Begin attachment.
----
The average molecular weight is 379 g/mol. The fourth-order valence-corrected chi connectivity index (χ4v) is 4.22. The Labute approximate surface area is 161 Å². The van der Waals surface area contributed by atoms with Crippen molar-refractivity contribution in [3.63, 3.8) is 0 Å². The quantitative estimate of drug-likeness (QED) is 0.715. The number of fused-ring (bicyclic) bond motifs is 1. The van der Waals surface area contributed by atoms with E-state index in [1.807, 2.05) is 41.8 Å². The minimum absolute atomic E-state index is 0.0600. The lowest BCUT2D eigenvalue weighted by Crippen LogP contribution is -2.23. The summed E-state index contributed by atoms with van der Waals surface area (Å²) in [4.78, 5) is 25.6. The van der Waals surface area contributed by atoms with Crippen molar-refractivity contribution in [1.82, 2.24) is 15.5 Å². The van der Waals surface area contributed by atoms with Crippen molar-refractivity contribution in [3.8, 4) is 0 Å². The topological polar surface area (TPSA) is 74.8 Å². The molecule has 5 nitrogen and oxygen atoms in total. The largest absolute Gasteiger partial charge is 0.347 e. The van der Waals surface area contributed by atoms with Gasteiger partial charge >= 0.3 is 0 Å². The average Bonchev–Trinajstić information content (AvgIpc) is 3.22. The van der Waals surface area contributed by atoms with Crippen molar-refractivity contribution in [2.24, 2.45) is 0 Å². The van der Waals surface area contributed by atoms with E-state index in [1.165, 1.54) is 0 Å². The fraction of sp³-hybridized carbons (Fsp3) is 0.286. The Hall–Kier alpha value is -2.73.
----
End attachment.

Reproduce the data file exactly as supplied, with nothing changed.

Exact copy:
The average molecular weight is 379 g/mol. The fourth-order valence-corrected chi connectivity index (χ4v) is 4.22. The Labute approximate surface area is 161 Å². The van der Waals surface area contributed by atoms with Crippen molar-refractivity contribution in [3.63, 3.8) is 0 Å². The quantitative estimate of drug-likeness (QED) is 0.715. The number of fused-ring (bicyclic) bond motifs is 1. The van der Waals surface area contributed by atoms with E-state index in [1.807, 2.05) is 41.8 Å². The minimum absolute atomic E-state index is 0.0600. The lowest BCUT2D eigenvalue weighted by Crippen LogP contribution is -2.23. The summed E-state index contributed by atoms with van der Waals surface area (Å²) in [4.78, 5) is 25.6. The van der Waals surface area contributed by atoms with Crippen molar-refractivity contribution in [1.82, 2.24) is 15.5 Å². The van der Waals surface area contributed by atoms with Crippen molar-refractivity contribution in [3.8, 4) is 0 Å². The topological polar surface area (TPSA) is 74.8 Å². The molecule has 5 nitrogen and oxygen atoms in total. The largest absolute Gasteiger partial charge is 0.347 e. The van der Waals surface area contributed by atoms with Gasteiger partial charge >= 0.3 is 0 Å². The average Bonchev–Trinajstić information content (AvgIpc) is 3.22. The van der Waals surface area contributed by atoms with Crippen molar-refractivity contribution in [2.24, 2.45) is 0 Å². The van der Waals surface area contributed by atoms with E-state index in [1.165, 1.54) is 0 Å². The fraction of sp³-hybridized carbons (Fsp3) is 0.286. The Hall–Kier alpha value is -2.73.